Heading Off Electile Dysfunction | Politics | Seven Days | Vermont's Independent Voice

Seven Days needs your financial support!

Heading Off Electile Dysfunction 

Local Matters

In New Mexico, lawsuits are flying over Ralph Nader getting booted off the ballot. In Missouri, Democrats are suing the state over the locations of early-voting stations. And in Florida, you can't swing a hanging chad without hitting an election attorney who's filing suit over touch-screen voting machines or disqualified voter-registration forms. Public confidence in the integrity of the upcoming election is so low that 13 members of Congress sent a letter to UN Secretary-General Kofi Annan asking for international observers to keep an eye on things.

While Vermont has managed to stay above the fray, federal officials here aren't leaving anything to chance. On Election Day, the U.S. attorney's office in Burlington says it will field phone calls from any concerned voters who want to report incidents of election fraud or voting-rights abuses, such as paying voters to vote, tampering with ballots or tallying machines, stuffing ballot boxes or physically intimidating voters.

The program is part of a nationwide effort set up by the Justice Department to make voting easier and cheating harder. Actually, this kind of thing isn't new -- Assistant U.S. Attorney John Conroy says he's been doing it in Vermont since 1988 and has never had to make an investigation into voter fraud. Nevertheless, Conroy says he'll be open for business late on November 2, just in case.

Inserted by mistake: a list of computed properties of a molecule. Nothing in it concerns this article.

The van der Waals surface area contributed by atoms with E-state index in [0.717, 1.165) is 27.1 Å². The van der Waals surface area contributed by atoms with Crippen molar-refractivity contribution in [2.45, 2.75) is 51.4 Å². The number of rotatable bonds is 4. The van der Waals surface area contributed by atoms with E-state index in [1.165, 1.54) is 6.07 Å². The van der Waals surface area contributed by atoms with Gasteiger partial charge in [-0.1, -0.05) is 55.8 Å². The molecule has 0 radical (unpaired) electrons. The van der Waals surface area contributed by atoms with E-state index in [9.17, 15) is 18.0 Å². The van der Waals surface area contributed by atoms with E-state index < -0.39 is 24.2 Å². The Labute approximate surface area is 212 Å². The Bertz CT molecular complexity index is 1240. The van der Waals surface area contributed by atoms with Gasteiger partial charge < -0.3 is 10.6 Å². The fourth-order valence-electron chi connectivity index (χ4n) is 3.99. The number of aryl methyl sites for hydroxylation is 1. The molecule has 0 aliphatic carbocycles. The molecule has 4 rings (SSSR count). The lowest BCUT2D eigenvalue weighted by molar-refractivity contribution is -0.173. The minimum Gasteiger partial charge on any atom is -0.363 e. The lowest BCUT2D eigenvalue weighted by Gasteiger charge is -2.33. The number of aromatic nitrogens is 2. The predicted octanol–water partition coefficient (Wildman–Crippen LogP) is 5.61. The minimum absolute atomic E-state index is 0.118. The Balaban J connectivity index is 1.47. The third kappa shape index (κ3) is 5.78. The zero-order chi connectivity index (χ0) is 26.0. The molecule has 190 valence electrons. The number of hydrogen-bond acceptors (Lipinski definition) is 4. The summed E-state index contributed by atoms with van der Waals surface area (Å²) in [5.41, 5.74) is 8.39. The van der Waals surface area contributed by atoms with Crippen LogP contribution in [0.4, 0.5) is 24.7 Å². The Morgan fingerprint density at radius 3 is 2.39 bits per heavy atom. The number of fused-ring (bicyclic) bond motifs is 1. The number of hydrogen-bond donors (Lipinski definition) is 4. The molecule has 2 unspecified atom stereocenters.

To file an election complaint, contact the U.S. Attorney's office at 951-6725.

Got something to say? Send a letter to the editor and we'll publish your feedback in print!

About The Author

Ken Picard

Ken Picard

Bio:
Ken Picard has been a Seven Days staff writer since 2002. He has won numerous awards for his work, including the Vermont Press Association's 2005 Mavis Doyle award, a general excellence prize for reporters.

Comments


Comments are closed.

Since 2014, Seven Days has allowed readers to comment on all stories posted on our website. While we’ve appreciated the suggestions and insights, the time has come to shut them down — at least temporarily.

While we champion free speech, facts are a matter of life and death during the coronavirus pandemic, and right now Seven Days is prioritizing the production of responsible journalism over moderating online debates between readers.

To criticize, correct or praise our reporting, please send us a letter to the editor. Or send us a tip. We’ll check it out and report the results.

Online comments may return when we have better tech tools for managing them. Thanks for reading.

Keep up with us Seven Days a week!

Sign up for our fun and informative
newsletters:

All content © 2020 Da Capo Publishing, Inc. 255 So. Champlain St. Ste. 5, Burlington, VT 05401  |  Contact Us
Website powered by Foundation